12
Thu, Dec

abdel-fattah el-sissi

  • Egyptian security forces carried out a harsh crackdown in September to stamp out small but rare anti-government protests. The SSSP played a critical role ...

    Egypt's government is using a secretive judicial agency designed to fight terrorism to detain peaceful protesters, journalists and critics on trumped-up charges without trial, Amnesty International said in a report released Wednesday.

  • Sisi took the presidential oath before a packed parliament after winning 97 percent of valid votes in March's presidential election.

     Egyptian President Abdel Fattah al-Sisi vowed to tackle jihadists and revive the economy as he was sworn in Saturday for a second four-year term after a wave of arrests.

  • The pardoned prisoners also included two women who organized demonstrations outside metro stations last year after fare hikes.

    Egypt’s President Abdel Fattah al-Sisi has pardoned 560 prisoners, the majority of whom were accused of supporting the outlawed Muslim Brotherhood, two judicial sources said on Friday.

  • The proposed amendments include an extension of the presidential term to six years from four in Article 140 of the constitution, and a “transitional” clause that would reset the clock, potentially allowing Sisi, 63, to stay in power until 2034.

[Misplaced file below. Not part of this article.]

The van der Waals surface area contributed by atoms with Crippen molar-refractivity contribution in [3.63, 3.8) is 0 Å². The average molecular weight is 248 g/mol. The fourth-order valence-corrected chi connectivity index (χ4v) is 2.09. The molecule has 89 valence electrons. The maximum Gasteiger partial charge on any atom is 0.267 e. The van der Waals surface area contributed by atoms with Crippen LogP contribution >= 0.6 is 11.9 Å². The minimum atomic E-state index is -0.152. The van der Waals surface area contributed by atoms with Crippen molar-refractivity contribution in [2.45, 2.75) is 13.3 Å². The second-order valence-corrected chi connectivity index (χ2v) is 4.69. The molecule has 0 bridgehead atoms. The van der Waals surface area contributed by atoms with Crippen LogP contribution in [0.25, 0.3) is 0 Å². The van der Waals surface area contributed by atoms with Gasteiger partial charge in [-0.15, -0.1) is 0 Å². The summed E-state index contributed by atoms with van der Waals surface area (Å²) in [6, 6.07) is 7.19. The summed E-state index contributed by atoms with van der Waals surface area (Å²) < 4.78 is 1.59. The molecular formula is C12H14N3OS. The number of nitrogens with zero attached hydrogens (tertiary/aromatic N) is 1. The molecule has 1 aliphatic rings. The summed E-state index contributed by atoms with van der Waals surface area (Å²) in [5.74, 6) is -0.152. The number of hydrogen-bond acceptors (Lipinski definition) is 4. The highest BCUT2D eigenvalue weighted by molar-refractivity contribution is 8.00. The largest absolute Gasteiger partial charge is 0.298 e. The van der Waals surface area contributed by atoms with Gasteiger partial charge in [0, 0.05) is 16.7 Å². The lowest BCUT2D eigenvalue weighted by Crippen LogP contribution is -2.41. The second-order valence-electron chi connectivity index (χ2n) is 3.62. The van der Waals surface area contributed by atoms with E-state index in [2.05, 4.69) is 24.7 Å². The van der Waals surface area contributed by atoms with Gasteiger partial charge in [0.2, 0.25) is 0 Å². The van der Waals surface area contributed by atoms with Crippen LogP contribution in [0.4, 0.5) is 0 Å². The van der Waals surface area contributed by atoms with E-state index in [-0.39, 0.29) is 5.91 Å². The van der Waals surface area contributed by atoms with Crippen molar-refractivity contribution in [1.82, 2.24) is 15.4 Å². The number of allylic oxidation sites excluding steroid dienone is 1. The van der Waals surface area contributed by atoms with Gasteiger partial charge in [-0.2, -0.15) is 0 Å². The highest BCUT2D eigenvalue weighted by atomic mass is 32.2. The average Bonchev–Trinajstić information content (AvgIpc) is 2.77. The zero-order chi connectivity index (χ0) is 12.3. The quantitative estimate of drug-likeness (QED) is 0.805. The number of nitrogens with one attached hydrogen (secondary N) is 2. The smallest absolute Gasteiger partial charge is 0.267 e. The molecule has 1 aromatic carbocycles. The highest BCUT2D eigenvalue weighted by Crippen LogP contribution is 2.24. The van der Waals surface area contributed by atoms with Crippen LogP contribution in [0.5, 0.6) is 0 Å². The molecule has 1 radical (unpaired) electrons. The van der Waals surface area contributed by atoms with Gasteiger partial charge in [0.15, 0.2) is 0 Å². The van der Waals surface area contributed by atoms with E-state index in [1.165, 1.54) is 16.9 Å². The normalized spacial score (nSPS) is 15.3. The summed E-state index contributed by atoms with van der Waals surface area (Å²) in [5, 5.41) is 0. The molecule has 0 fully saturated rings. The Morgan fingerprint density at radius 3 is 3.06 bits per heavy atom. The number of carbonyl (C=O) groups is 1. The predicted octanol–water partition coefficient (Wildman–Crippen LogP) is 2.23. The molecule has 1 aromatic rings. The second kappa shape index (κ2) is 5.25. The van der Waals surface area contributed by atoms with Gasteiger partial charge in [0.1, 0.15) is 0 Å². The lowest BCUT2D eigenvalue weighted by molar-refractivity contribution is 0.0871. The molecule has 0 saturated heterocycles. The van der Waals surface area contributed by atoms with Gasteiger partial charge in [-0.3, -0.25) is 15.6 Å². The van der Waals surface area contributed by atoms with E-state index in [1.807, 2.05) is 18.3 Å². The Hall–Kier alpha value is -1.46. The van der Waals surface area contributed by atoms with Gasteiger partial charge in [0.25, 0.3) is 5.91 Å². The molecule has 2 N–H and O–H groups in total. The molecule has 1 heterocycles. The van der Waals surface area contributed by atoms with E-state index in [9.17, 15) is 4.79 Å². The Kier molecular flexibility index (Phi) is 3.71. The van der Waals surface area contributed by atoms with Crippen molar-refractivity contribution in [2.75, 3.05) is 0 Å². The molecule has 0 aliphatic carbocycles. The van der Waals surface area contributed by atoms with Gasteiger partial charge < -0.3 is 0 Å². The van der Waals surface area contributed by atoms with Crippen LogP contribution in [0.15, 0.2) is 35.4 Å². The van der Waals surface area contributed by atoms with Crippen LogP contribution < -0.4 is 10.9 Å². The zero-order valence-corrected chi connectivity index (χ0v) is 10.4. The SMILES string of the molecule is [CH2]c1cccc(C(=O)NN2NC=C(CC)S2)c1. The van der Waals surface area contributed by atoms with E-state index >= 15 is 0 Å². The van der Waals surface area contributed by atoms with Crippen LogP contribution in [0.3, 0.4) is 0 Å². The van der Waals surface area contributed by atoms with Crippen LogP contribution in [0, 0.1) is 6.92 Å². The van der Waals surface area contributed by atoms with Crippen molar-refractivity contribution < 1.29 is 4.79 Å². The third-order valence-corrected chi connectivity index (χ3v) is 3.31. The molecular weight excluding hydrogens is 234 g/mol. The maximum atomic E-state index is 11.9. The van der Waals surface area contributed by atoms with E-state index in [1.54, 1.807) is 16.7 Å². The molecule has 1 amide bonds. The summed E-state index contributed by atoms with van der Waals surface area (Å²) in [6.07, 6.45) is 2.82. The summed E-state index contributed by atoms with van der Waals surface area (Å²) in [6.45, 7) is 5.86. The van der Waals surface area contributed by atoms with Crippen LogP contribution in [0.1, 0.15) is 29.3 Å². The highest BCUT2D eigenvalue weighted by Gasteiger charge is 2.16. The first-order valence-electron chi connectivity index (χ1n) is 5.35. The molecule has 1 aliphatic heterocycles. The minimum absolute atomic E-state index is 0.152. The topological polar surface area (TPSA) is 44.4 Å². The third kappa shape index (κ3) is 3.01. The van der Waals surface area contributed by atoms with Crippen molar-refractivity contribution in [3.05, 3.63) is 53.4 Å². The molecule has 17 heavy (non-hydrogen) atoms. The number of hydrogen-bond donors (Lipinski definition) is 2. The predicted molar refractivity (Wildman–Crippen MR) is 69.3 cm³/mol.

The Egyptian parliament on Thursday approved in principle draft constitutional amendments that would allow President Abdel Fattah al-Sisi to stay in power until 2034 and tighten his control of the judiciary.

  • One central proposal would amend article 140 of the constitution to extend the presidential term to six years from four. It retains a two-term limit but includes a clause that would allow Sisi, whose second term expires in 2022, to seek two new six-year terms.

    Egypt’s parliament is debating proposed constitutional changes that could allow President Abdel Fattah al-Sisi to stay in power until 2034 and tighten his control over the judiciary.

  • The streets of Cairo are lined with campaign banners and posters extolling el-Sissi, most put up by businessmen or organizations hoping to advertise their support.

    This week's presidential election in Egypt is not about who wins - that was settled long ago - but about how many people bother to cast ballots.

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